M a r s h a l l   S h e p h e r d

Marshall Shepard
Research Meteorologist

P2K: What's your job description?

Marshall Shepherd: I'm a research meteorologist at NASA Goddard Space Flight Center and my job responsibilities include using new types of satellites, aircraft and other innovative instruments to study "mesoscale" weather processes. Now when I say "mesoscale" weather processes, I mean weather systems that have sizes from, say 10 to 200 miles.

   So things like, hurricanes, thunderstorms and cold front systems which produce tornadic activity. We try to develop new types of instrumentation to fly primarily aboard satellites to give us a new perspective on these storms.

   Can you imagine monitoring a hurricane approaching the coast of the United States or discovering the ozone hole without satellites. Well I couldn't. That's why we try to develop new types of instuments to see these large scale weather systesm from above. We can't really see a hurricane from the ground. We can't see the ozone hole from the ground or from an aircraft, we need a satellite perspective. It's really interesting to look at the Earth from a space-based perspective. You can really see the global circulation and the weather generating machine at work. So part of my job is to develop new scientific theory and instrumentation to help implement new observation of these weather and climate systems.
Watch Marshall Shepherd
explain "What Makes Earth's Weather" in
LFSTORM program 1

P2K: What do you like most about what you do?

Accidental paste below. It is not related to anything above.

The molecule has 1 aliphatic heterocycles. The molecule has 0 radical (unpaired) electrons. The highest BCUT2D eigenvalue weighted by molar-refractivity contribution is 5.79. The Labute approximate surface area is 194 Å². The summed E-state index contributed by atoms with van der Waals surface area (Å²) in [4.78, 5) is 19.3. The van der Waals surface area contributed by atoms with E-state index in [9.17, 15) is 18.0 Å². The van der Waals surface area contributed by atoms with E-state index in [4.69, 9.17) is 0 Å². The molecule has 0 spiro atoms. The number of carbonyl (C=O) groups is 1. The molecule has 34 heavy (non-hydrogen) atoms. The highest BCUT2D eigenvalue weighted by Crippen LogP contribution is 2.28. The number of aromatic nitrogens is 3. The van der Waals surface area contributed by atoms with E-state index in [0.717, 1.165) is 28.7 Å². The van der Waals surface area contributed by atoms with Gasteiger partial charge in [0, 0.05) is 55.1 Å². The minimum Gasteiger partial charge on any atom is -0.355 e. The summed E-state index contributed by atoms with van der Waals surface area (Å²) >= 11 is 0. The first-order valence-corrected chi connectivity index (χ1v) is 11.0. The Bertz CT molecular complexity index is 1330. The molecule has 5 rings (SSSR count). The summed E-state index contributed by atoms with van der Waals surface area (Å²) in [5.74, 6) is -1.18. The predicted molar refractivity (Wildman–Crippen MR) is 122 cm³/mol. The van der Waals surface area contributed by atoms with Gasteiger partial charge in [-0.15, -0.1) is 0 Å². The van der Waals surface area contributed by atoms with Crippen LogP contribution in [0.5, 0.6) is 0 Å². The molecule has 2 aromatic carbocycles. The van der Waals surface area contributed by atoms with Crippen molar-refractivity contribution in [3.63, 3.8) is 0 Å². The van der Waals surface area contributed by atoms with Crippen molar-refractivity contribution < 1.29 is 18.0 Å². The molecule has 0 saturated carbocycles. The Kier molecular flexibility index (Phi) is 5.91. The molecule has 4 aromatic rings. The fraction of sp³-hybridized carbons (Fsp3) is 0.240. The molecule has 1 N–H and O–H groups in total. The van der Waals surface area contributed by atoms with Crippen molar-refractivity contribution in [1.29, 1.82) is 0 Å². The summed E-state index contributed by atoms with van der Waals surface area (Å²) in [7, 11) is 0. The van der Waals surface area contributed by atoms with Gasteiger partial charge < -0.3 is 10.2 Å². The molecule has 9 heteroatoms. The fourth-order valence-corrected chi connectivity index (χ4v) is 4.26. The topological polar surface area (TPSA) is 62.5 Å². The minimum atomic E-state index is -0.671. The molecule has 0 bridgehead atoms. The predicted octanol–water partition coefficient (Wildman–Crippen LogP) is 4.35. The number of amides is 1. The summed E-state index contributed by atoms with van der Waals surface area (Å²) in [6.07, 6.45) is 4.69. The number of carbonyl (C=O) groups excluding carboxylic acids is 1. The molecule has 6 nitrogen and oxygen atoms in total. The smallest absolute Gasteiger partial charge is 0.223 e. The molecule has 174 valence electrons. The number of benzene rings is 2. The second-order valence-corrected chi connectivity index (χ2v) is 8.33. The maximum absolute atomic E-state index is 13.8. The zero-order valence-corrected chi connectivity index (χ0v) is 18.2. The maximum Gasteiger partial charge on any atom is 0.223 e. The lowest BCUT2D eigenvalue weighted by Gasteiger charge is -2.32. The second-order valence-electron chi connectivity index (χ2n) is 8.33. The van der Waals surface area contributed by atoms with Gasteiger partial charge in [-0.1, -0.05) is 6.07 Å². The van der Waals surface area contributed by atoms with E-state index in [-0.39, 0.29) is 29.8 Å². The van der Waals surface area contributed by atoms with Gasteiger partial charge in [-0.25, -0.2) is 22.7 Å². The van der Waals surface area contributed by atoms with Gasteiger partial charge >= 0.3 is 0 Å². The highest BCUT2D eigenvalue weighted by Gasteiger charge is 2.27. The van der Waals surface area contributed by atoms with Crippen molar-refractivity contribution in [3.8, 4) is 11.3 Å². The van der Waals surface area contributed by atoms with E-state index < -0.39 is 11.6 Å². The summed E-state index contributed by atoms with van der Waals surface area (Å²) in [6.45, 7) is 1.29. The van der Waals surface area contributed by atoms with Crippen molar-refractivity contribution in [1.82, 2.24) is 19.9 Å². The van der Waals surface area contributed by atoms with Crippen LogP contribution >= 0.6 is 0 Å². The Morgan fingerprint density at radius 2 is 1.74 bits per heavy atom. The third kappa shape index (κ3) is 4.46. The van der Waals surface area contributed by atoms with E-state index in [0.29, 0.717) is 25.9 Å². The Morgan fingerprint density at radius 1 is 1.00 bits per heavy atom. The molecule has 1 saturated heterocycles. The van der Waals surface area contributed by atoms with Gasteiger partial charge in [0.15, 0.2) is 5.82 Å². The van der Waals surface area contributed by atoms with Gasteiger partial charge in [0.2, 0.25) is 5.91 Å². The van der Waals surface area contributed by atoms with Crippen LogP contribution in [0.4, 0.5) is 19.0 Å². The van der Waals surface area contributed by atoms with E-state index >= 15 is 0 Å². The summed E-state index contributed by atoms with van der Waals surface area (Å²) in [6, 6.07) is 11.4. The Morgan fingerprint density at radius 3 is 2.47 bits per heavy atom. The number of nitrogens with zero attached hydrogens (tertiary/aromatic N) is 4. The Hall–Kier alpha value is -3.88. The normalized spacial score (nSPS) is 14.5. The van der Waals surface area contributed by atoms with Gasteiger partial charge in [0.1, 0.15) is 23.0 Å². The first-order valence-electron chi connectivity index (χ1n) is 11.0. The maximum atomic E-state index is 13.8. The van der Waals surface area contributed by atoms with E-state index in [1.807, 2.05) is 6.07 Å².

MS: What I enjoy most about what I do is that from 4th and 5th and 6th grade on I have been doing science projects where I formulate a hypothesis, I ask a question, I collect data to try to disprove or prove my hypothesis and then I find results that either support or refute that hypothesis. Well, effectively I do the same thing now except that I am using high tech, million dollar instrumentation that NASA has at its disposal, to actually do these same types of experiments. Guess the best part about it now is that I am doing these large science projects that I enjoy but now I get paid to do it!

P2K: What set you on this career path?

MS: I guess I should say a honey-bee did it. In other words, I really wanted to be an entomologist when I was a 5th grader. An entomologist, of course, studies insects. I was out catching bees in my yard one day, and got stung by a bee and found I was allergic to bee stings. And I said I better find something else. And I cam e across meteorology or weather. I did a science project called "Can a 6th grader predict the weather?" And I made all my weather instruments out of household materials, and I actually did quite well in the Georgia State Science Fair. And from that point on I knew that I wanted to be some type of weather scientist. Ironically I never wanted to be a weatherman on TV or predict weather. I always wanted to study weather. And that's how I became more of a research meteorologist or a research scientist. After attending Florida State which has one of the more reputable meteorology departments in the country, I knew that's what I wanted to do, and I just happened to end up at NASA after graduate school.

P2K: What was the best day in your professional life so far?

MS: The best day in my professional life so far has to be seeing a satellite go from development stage, as for example we saw with the TRMM satellite, actually watching that satellite launch, and zoom off into space. And to actually get that in space and orbiting and then start taking data and seeing really neat images like the ones we've never seen before, a couple of years ago, of Hurricane Bonnie. Actually seeing these missions go from the drawing boards, with the engineers to an actual reality and orbiting us in space is really an exhilarating experience and what I think really what being at NASA is all about.

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